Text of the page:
# Derivative of Gaussian mixture model with respect to covariance matrix $\Sigma_k$

For the expectation maximization of Gaussian mixture model with respect to $\Sigma_k$ we have:

$\frac{\partial L}{\partial \Sigma_k } =0$

$L = \sum_{i=1}^n \log(\sum_{k=1}^K \pi_K \mathcal{N}(x_i|\mu_k,\Sigma_k))$

$\sum_{i=1}^N\frac{ \pi_K }{\sum_{k=1}^K \pi_K \mathcal{N}(x_i|\mu_k,\Sigma_k)} \frac{\partial}{\Sigma_k}(\frac{1}{\sqrt{(2\pi)^t|\Sigma_k|}}e^{-\frac{1}{2}(x_i-\mu_k)^T\Sigma_k^{-1}(x_i-\mu_k)}) = 0$

$\Sigma_k = \sum_{n=1}^N\frac{1}{N_k}\frac{\pi_k\mathcal{N}(x_n|\mu_k,\Sigma_k)}{\Sigma_{j=1}^{K}\mathcal{\pi_j\mathcal{N}(x_n|\mu_j,\Sigma_j)}}(x_n - \mu_k)(x_n-\mu_k)^T$

$N_k = \sum_{n=1}^{N} \frac{\pi_k\mathcal{N}(x_n|\mu_k,\Sigma_k)}{\Sigma_{j=1}^{K}\mathcal{\pi_j\mathcal{N}(x_n|\mu_j,\Sigma_j)}}$

I cannot find the answer above. I assumed $|\Sigma_k|$ is determinant of $\Sigma_k$ . Is that correct? how should we perform the derivative with respect to matrix $\Sigma_k$ when one of place it is represented as determinant and in one place as inverse matrix.

• @reuns Thanks for your comment. Yes thats right, but I wanted to find how the derivative is calculated exactly. For example how can we find the derivative of $(x_i-\mu_k)^T\Sigma_k^{-1}(x_i-\mu_k)$ with respect to $\Sigma_k$? Commented Jul 22, 2017 at 1:23
• It works better now :) Commented Jul 22, 2017 at 2:03

In the EM algorithm we take some $\log$ probabilities so that the maximization step for a Gaussian mixture is a quadratic optimization problem with a closed-form.
Let $S = \Sigma_k^{-1}, y_n = x_n-\mu_k,a_n = \frac{\mathbb{P}(x_n \in C_k)}{\sum_m \mathbb{P}(x_m \in C_k)}$. Then you want find $S$ minimizing $$J(S) = -\log \det|S|+\sum_n a_n y_n^T S y_n, \qquad (a_n > 0, y_n \in \mathbb{R}^m,S \in \mathbb{R}^{m \times m})$$ Due to the adjugate matrix formula $\det(S) I = S\, Adj(S)$ you'll find $$\frac{\partial }{\partial S_{i,j}} \log \det(S) = \frac{Adj(S)_{i,j}}{\det S}, \qquad \frac{\partial }{\partial S_{i,j}} J(S) = -\frac{Adj(S)}{\det S}+\sum_n a_n y_n(i) y_n(j), \qquad \frac{\partial }{\partial S} J(S)= -\frac{Adj(S)}{\det S}+\sum_n a_n y_n y_n^T$$ $$\frac{\partial }{\partial S} J(S)=0 \qquad \implies \qquad \frac{Adj(S)}{\det(S)} =S^{-1}= \sum_n a_n y_n y_n^T$$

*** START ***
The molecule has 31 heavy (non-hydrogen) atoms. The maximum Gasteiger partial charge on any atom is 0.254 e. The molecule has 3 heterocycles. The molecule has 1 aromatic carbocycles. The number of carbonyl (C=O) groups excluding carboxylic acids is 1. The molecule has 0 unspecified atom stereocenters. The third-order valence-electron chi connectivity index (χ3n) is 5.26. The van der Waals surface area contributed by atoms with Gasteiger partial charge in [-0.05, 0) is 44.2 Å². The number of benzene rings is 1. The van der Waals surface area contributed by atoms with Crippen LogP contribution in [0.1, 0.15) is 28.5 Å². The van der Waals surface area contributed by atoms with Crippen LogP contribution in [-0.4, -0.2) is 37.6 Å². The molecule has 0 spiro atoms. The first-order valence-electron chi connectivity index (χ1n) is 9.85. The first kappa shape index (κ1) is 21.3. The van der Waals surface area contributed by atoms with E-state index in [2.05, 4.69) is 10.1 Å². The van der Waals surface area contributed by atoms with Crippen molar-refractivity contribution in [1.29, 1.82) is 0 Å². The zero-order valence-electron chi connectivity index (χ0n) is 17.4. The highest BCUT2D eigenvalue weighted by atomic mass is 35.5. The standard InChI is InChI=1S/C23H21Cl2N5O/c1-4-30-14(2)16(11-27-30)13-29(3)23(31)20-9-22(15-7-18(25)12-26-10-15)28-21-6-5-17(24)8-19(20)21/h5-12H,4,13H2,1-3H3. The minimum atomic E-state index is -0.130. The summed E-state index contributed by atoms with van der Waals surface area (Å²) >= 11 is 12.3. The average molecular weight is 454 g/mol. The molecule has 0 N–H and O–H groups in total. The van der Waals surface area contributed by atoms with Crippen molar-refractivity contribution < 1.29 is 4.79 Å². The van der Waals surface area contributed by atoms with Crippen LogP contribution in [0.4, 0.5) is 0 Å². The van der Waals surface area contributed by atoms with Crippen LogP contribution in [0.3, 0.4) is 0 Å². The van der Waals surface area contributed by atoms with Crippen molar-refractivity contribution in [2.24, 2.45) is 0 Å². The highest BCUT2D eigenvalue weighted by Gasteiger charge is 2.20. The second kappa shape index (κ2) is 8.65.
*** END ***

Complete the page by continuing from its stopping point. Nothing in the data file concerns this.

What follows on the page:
And you'll need to compute $\Sigma_k^{-1} = S$ as $\Sigma_k^{-1}$ is what we need to compute the $\log$ probabilities for the next step.
• Thank you for the answer. how did you wrote J(S)? Specifically what is $a_n$ and $P$? Is there any reference that I can study to understand this? If we choose $S$ as inverse of $\Sigma$ then shouldn't we find the derivative with respect to $S^{-1}$ since the derivative is with respect to $\Sigma$? Commented Jul 22, 2017 at 1:42
• @Crimson Everything is explained on wikipedia or any course on the EM algorithm. You should start with the equations for the $2$ Gaussian mixture case (as on wikipedia). Also take a look at the alternating least square, a general way to find approximate solution for $\min f(X,Y)$ where $f$ is quadratic or linear in $X$ and $Y$ alone but not in both (example : the SVD). Commented Jul 22, 2017 at 1:44
• Thanks for your detailed explanation. I still don't understand some part od the answer. We assumed $S=\Sigma_k^{-1}$ shouldn't we take the derivative with respect to $\Sigma_k$ (or $S^{-1}$)? but based on my understanding you wrote the derivative with respect to S. I also don't understand what is $a_n = \mathbb{P}(x_n|x_n \in C_k)$. I would appreciate further insights on this. Commented Jul 22, 2017 at 2:13
• @Crimson With $S = \Sigma_k^{-1}$ we want to minimize over $S$ the function $J(S)$ I wrote. $a_n$ are the normalized probabilities.. Take a look at the logarithm of the multivariate Gaussian Commented Jul 22, 2017 at 2:58